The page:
LITTLE ROCK, Ark. -- State and federal officials advise storm victims to use care when hiring contractors to repair damaged property.
"Take your time hiring a contractor," said State Coordinating Officer Richard Griffin of the Arkansas Department of Emergency Management. "When you take the time to make sure your contractor is reputable, licensed and qualified before the work begins, you'll protect yourself from unsatisfactory work. You'll likely save money, too."
The Federal Emergency Management Agency (FEMA) also advises that FEMA does not recommend or endorse any contractors. "If contractors claim they're authorized by FEMA to do repair work, don't believe it," said Federal Coordinating Officer Ken Riley.
Tips for hiring contractors include:
- Get a written estimate. Compare services and prices before making a final decision.
- Check references. Ask contractors for names of previous customers. Call several former customers who had similar work done to make sure they were satisfied with the job. Check the Better Business Bureau's Web site, www.bbb.org for information on contractors in your area.
- Ask for proof of insurance. Make sure the contractor carries general liability insurance and workers' compensation. If the contractor is not insured, the homeowner may be liable for accidents that occur on the property.
- Use reliable, licensed contractors. A list of licensed contractors is available in the business section on the State of Arkansas' Web site, www.arkansas.gov/clb/search.html.
- Insist on a written contract. A contract should clearly state all tasks to be performed, all costs and the payment schedule. Never sign a blank contract or one with blank spaces. Make sure the contract states who will apply for the necessary permits or licenses. Keep a copy for your files.
- Get any guarantees in writing. Any guarantees made by the contractor should be written into the contract. The guarantee should clearly state what is guaranteed, who is responsible for the guarantee and how long the guarantee is valid.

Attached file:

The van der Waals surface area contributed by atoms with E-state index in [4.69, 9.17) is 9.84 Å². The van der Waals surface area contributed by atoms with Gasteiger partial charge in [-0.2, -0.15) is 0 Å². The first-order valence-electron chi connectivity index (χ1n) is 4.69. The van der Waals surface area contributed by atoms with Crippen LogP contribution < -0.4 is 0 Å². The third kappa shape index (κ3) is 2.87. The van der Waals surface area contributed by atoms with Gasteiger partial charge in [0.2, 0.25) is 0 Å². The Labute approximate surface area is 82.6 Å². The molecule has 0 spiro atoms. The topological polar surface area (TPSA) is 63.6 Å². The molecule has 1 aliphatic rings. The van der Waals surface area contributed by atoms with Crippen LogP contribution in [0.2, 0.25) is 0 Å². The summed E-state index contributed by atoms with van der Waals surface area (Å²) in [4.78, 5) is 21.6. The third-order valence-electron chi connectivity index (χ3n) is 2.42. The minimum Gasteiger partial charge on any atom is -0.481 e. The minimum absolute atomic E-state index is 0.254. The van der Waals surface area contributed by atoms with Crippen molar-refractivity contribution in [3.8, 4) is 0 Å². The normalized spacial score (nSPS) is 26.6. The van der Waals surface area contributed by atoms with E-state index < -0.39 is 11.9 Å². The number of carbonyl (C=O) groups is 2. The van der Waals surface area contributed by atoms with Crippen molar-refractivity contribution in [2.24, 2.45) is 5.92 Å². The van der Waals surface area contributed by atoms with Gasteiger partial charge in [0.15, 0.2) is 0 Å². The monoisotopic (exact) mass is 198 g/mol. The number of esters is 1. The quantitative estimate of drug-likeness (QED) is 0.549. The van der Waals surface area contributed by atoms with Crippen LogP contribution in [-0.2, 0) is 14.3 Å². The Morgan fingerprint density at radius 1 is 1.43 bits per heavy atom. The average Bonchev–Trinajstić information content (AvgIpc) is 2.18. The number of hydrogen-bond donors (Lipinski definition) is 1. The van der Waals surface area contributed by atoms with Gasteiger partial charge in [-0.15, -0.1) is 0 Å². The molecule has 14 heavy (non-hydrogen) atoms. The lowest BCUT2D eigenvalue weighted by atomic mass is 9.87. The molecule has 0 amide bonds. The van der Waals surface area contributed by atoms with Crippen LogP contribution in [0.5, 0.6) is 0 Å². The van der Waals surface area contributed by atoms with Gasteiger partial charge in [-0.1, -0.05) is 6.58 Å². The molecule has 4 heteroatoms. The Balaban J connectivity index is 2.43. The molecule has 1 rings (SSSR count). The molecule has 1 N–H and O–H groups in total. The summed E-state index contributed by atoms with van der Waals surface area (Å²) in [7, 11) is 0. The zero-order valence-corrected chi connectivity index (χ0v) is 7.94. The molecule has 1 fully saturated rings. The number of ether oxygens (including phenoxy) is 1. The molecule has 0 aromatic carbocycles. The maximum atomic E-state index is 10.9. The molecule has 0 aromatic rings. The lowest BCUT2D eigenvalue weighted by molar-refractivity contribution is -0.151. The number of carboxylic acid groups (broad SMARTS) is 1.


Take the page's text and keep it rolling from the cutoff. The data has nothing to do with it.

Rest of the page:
- Make final payments only when the work is completed. Do not sign completion papers or make the final payment until the work is completed to your satisfaction. A reputable contractor will not threaten or pressure you to sign if the job is not finished properly.
- Pay by check. Don't pay cash. The safest route is to write a check to the contracting company. A reasonable down payment is 30 percent of the total cost of the project, to be paid upon initial delivery of materials.
- Canceling a contract. This should be done within three business days of signing. Be sure to follow the procedures for cancellation that are set out in the contract. Send the notification by registered mail with a return receipt to be signed by the contractor.
- Report problems with a contractor or fraud to the Public Protection Department of the Attorney General's Office, 501-682-2341 or 1-800-482-8982.
FEMA coordinates the federal government's role in preparing for, preventing, mitigating the effects of, responding to, and recovering from all domestic disasters, whether natural or man-made, including acts of terrorism.